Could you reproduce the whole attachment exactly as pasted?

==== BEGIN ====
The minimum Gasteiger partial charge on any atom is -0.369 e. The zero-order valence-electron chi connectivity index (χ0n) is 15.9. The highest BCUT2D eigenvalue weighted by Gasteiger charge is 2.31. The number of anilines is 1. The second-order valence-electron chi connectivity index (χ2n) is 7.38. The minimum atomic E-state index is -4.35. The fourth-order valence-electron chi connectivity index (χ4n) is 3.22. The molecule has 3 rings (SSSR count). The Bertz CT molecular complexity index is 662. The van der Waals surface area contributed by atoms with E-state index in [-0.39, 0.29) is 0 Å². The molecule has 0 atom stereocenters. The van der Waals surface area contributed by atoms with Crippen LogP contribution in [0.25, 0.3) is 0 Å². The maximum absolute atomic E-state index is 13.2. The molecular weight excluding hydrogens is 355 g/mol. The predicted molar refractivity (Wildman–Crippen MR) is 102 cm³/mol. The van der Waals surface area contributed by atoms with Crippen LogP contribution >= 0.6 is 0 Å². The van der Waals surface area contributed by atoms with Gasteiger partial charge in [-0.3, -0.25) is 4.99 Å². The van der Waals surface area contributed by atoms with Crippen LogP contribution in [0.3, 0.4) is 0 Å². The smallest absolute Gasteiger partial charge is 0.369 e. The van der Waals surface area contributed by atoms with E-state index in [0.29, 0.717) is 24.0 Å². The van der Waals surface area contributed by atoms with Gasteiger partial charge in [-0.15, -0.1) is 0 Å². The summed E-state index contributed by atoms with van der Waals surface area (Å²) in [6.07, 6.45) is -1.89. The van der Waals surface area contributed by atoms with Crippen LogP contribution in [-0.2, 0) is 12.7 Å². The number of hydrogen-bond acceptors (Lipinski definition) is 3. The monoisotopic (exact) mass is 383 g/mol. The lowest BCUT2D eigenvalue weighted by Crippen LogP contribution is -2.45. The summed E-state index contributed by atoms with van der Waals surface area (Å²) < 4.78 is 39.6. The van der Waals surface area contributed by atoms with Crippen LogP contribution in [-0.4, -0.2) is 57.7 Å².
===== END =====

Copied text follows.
The minimum Gasteiger partial charge on any atom is -0.369 e. The zero-order valence-electron chi connectivity index (χ0n) is 15.9. The highest BCUT2D eigenvalue weighted by Gasteiger charge is 2.31. The number of anilines is 1. The second-order valence-electron chi connectivity index (χ2n) is 7.38. The minimum atomic E-state index is -4.35. The fourth-order valence-electron chi connectivity index (χ4n) is 3.22. The molecule has 3 rings (SSSR count). The Bertz CT molecular complexity index is 662. The van der Waals surface area contributed by atoms with E-state index in [-0.39, 0.29) is 0 Å². The molecule has 0 atom stereocenters. The van der Waals surface area contributed by atoms with Crippen LogP contribution in [0.25, 0.3) is 0 Å². The maximum absolute atomic E-state index is 13.2. The molecular weight excluding hydrogens is 355 g/mol. The predicted molar refractivity (Wildman–Crippen MR) is 102 cm³/mol. The van der Waals surface area contributed by atoms with Crippen LogP contribution >= 0.6 is 0 Å². The van der Waals surface area contributed by atoms with Gasteiger partial charge in [-0.3, -0.25) is 4.99 Å². The van der Waals surface area contributed by atoms with Crippen LogP contribution in [0.3, 0.4) is 0 Å². The smallest absolute Gasteiger partial charge is 0.369 e. The van der Waals surface area contributed by atoms with E-state index in [0.29, 0.717) is 24.0 Å². The van der Waals surface area contributed by atoms with Gasteiger partial charge in [-0.15, -0.1) is 0 Å². The summed E-state index contributed by atoms with van der Waals surface area (Å²) in [6.07, 6.45) is -1.89. The van der Waals surface area contributed by atoms with Crippen LogP contribution in [-0.2, 0) is 12.7 Å². The number of hydrogen-bond acceptors (Lipinski definition) is 3. The monoisotopic (exact) mass is 383 g/mol. The lowest BCUT2D eigenvalue weighted by Crippen LogP contribution is -2.45. The summed E-state index contributed by atoms with van der Waals surface area (Å²) < 4.78 is 39.6. The van der Waals surface area contributed by atoms with Crippen LogP contribution in [-0.4, -0.2) is 57.7 Å².